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Common Wealth Endeavors’ Twinbill of “Elevator” and “Contractions” Is Uncommonly Good Theater

The cast of "Elevator" by New Zealand playwright Jess Sayer includes (from left) Mary Guthrie, Susannah Hough, and Amanda Hahn (photo © Alex Maness)

The cast of “Elevator” by New Zealand playwright Jess Sayer includes (from left) Mary Guthrie, Susannah Hough, and Amanda Hahn (photo © Alex Maness)

Director and founder of Common Wealth Endeavors, Gregor McElvogue says, “… [A] wealth of literature expresses the unique cultures of vastly disparate people in a single common language.” He refers to English-speaking peoples; Common Wealth Endeavors is designed to bring some of the drama of those cultures to our theaters. In their current offering, produced at Common Ground Theatre in Durham, one playwright, Jess Sayer, is from Auckland, New Zealand, and the other, Mike Bartlett, is from the United Kingdom.

Both one-acts are zingers, with uncomfortable tensions and titillating humor telling their stories. Both plays occur in very tight quarters, so blocking is a primary concern for director Gregor McElvogue. In both cases, he pulls it off very nicely.

In “Elevator” by Jess Sayer, a mother, her daughter’s friend, and her daughter are stuck in an old elevator that strands them between floors — a perfect setting. Imagine it with no more walls than a mime in a box uses. Yet we feel their proximity, and are aware of the borders that we never see as they pass through a variety of emotional entanglements that stifle their atmosphere.

Contractions” by Mike Bartlett is contained entirely in the squeezed space of an international business manager’s teeny office, containing only a small desk and two chairs, which bespeaks the privacy of the conversations held there. Even when she strides around with great authority, The Manager is restricted to little floor space. When her victim, Emma, enters and exits, she has but two steps to get to and from the chair she must use. The confined space enhances the prying intimacy of their discussions.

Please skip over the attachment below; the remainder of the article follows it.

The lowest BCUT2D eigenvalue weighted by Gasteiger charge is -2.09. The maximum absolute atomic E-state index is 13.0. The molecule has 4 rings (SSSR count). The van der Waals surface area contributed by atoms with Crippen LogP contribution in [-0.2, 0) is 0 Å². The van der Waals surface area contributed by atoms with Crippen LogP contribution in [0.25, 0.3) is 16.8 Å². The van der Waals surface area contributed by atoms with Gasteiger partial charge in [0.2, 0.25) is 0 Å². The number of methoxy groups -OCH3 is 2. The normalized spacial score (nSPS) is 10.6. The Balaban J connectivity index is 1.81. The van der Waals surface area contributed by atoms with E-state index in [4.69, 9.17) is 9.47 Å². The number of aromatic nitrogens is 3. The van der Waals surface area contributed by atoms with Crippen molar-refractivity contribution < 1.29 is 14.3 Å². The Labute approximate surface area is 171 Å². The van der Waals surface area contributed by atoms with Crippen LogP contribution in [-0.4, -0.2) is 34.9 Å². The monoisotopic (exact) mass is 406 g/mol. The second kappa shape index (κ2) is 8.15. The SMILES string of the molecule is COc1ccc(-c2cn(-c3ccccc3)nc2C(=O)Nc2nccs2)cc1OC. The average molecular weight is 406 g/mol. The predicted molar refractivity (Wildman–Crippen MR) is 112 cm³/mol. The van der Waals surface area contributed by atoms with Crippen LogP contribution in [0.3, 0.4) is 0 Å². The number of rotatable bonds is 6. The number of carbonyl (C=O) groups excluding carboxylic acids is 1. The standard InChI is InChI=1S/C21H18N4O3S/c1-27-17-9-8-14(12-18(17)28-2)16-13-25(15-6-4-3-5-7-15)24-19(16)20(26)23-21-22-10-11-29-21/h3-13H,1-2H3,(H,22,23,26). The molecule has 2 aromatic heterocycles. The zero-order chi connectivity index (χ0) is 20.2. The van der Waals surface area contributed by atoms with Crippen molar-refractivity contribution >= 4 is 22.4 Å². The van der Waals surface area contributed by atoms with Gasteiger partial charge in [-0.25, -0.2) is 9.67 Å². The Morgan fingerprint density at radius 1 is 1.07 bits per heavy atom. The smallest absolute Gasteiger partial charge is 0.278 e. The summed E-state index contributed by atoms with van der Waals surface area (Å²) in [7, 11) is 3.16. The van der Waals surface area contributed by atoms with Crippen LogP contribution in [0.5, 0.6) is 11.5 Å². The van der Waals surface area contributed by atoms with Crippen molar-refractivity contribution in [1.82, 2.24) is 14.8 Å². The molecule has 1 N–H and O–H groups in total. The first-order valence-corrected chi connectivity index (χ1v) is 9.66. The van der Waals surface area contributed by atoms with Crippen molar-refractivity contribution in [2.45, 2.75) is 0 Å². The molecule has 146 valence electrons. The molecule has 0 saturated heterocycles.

Mothers make huge sacrifices for their children, especially a single parent, but they don’t usually flaunt that fact, and Susannah Hough as the mother, Bridget, in “Elevator,” presents us with a tolerant and interested mother, who does not impose herself on her child and really wants only to let her live her own life, and live it well. But Bridget is disappointed that she has not heard from her daughter, Samantha, in three months.

Of course, each of the women has something she does not want to reveal; and Hough never gives a clue what Bridget’s secret may be. Samantha, rebellious and demandingly independent, is played brashly and with the appropriate in-your-face attitude of a mid-twenties non-conformist by Amanda Hahn. Her performance involves the manipulation of a prop with such frightening authority that it seems to become a character itself, as she wrestles with her understandable anger and pain.

Mary Guthrie as Harper, Samantha’s lifelong best friend, has a scene so sweet that one wants to weep, explaining how she lost one lover and is uncertain about the circumstances of her present one.